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LC
Eurasian Reed-warbler Acrocephalus scirpaceus

Justification
This species has an extremely large range, and hence does not approach the thresholds for Vulnerable under the range size criterion (Extent of Occurrence <20,000 km2 combined with a declining or fluctuating range size, habitat extent/quality, or population size and a small number of locations or severe fragmentation). Despite the fact that the population trend appears to be decreasing, the decline is not believed to be sufficiently rapid to approach the thresholds for Vulnerable under the population trend criterion (>30% decline over ten years or three generations). The population size is extremely large, and hence does not approach the thresholds for Vulnerable under the population size criterion (<10,000 mature individuals with a continuing decline estimated to be >10% in ten years or three generations, or with a specified population structure). For these reasons the species is evaluated as Least Concern.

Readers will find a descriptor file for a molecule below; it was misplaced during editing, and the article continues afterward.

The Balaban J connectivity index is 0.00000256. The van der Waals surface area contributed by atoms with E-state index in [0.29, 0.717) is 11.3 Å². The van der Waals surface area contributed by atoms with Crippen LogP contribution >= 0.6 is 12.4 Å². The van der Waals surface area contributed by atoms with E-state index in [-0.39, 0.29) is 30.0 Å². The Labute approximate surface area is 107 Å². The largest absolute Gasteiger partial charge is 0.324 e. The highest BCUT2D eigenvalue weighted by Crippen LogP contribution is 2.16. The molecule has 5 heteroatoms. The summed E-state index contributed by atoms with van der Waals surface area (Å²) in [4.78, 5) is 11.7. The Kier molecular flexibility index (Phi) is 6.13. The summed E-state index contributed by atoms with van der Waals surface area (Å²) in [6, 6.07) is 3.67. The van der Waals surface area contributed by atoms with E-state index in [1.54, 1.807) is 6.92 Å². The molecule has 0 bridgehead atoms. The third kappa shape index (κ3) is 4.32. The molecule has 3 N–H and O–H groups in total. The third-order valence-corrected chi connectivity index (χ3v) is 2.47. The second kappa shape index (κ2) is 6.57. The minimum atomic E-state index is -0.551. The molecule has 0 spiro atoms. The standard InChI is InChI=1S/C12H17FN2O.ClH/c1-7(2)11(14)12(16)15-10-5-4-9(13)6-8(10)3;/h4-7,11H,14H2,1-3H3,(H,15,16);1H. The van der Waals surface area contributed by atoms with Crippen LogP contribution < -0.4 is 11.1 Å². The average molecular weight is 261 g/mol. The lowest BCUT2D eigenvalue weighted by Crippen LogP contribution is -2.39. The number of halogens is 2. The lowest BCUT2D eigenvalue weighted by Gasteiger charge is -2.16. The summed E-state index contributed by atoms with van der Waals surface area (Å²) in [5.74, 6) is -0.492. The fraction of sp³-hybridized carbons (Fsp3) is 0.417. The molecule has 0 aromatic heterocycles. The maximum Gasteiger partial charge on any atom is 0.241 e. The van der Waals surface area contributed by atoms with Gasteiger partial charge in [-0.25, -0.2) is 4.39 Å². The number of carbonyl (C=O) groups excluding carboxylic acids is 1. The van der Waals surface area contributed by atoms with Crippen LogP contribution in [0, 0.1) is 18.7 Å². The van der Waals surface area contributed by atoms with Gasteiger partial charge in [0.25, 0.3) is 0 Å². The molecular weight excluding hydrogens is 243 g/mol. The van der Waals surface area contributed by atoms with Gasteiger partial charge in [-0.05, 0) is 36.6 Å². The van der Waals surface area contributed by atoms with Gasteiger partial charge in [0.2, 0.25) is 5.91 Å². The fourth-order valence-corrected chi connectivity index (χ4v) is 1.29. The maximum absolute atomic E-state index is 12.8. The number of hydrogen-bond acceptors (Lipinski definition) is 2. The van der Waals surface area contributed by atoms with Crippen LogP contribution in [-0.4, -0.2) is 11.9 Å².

Taxonomic source(s)
AERC TAC. 2003. AERC TAC Checklist of bird taxa occurring in Western Palearctic region, 15th Draft. Available at: http://www.aerc.eu/DOCS/Bird_taxa_of _the_WP15.xls.
Dowsett, R. J.; Forbes-Watson, A. D. 1993. Checklist of birds of the Afrotropical and Malagasy regions. Tauraco Press, Li

Taxonomic note
Acrocephalus scirpaceus and A. baeticatus (Sibley and Monroe 1990, 1993) have been lumped into A. scirpaceus following Dowsett and Forbes-Watson (1993).

Population justification
In Europe, the breeding population is estimated to number 2700000-5000000 breeding pairs, equating to 8100000-15000000 individuals (BirdLife International 2004). Europe forms 50-74% of the global range, so a very preliminary estimate of the global population size is 10900000-30000000 individuals, although further validation of this estimate is needed.

Trend justification
In Europe, trends since 1980 show that populations have undergone a moderate decline (p<0.01), based on provisional data for 21 countries from the Pan-European Common Bird Monitoring Scheme (EBCC/RSPB/BirdLife/Statistics Netherlands; P. Vorisek in litt. 2008).